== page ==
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I'm trying to learn swing and I was thinking you guys may know a really good swing based open source application that I could study and inspire from. I'm looking for something that has a real world use, not just some concepts explained (like examples in most books and tutorials).

Thank you!

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up vote 4 down vote accepted

It's certainly less well-known than some of the other projects mentioned here, but have a look at GoGrinder. The code is well written and documented.

It might also be a good idea to look for something that you'll actually use. I find it easier to read the source of applications that I'm familiar with from using them.

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Nice suggestion Bill. This project I might actually understand! :) – Bogdan Aug 29 '10 at 13:03
GoGrinder is GPL so you cannot reuse the code unless your application is GPL tool – Anthony Sep 3 '10 at 14:47
@Anthony: So? He's asking for code to look at and learn from. You're free to use it for that. – Bill the Lizard Sep 3 '10 at 15:51
Yes but if he sees an useful class/method he cannot reuse the code. – Anthony Sep 7 '10 at 11:00
@Anthony: GoGrinder isn't a library. It's a swing application for learning Go problems. Bogdan is trying to learn swing, not looking for libraries of useful code to reuse. – Bill the Lizard Sep 7 '10 at 11:20

In the same spirit as the answer suggesting to check NetBeans, I would suggest to get the sources of IntelliJ IDEA Community Edition and IntelliJ Platform from their git repository. At some point, IDEA was IMO a state of the art Swing application (fast, responsive, not ugly, nice user experience, etc).

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Thanks Pascal. I'll take a look at IDEA too. Although I'm a little overwhelmed with the size of these gigantic products (NB included) :) – Bogdan Aug 29 '10 at 13:00
@Bogdan While projects like NetBeans and IntelliJ IDEA do fit as answers to this question, I agree they might not be simple and easy to understand. – Pascal Thivent Aug 29 '10 at 17:16

Maybe you could have a look at the open source NetBeans IDE. It is huge, but it is using Swing intensively and is well designed and documented. Moreover, it is also a generic platform to build modular GUI applications.

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I'm downloading now. I've been using NB for a while, but never thought of looking at its source code :D. Thanks for the suggestion. – Bogdan Aug 28 '10 at 21:03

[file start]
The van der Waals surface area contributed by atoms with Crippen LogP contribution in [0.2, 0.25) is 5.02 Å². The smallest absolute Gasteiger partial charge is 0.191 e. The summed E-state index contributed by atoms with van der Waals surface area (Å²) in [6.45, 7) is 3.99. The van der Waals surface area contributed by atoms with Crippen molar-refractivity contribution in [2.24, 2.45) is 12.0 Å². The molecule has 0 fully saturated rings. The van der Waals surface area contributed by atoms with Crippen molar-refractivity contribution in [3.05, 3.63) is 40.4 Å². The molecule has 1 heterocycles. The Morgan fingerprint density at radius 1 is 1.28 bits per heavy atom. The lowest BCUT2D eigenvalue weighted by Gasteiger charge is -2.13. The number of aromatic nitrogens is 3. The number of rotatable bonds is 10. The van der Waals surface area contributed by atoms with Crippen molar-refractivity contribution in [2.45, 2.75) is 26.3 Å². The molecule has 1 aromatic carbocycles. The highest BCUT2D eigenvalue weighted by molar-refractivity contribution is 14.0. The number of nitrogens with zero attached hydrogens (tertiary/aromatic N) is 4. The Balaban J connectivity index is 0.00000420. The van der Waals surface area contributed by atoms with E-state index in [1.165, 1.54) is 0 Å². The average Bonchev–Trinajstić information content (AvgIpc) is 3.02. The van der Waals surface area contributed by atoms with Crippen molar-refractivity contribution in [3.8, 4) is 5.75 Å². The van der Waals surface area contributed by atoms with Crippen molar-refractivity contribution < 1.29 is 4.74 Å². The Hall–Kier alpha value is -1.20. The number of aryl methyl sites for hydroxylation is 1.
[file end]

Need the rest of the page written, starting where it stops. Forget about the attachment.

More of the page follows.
The Swing Tutorial is filled with excellent code, and the Swing code itself is available for study in most IDEs.

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Yes, I know about Swing Tutorial. It is excellent for learning different topics about the framework. What I'm looking for is seeing how ppl use swing in real life! How do they deal with threading, database access, how are they organizing their increasing code base - stuff like that. – Bogdan Aug 28 '10 at 21:28

jEdit is a programmer's text editor that I wrote some plugins for a few years ago. Partially due to the plugin system, the code is well documented, and after having been in development for many years is generally very high quality.

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I've looked a little through jEdit's source and one thing I really like it's the comment system. I like it so much that I started using in my own projects; And I found a plugin for eclipse (Coffe Bytes Code Folding) which folds the comments, just like jEdit :D – Bogdan Feb 4 '11 at 8:10

You could take a look at the jgoodies examples. They are not plain swing though, and I don't know the license.

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Well, applications from that link don't seem to have any source code available... – Bogdan Aug 28 '10 at 21:01

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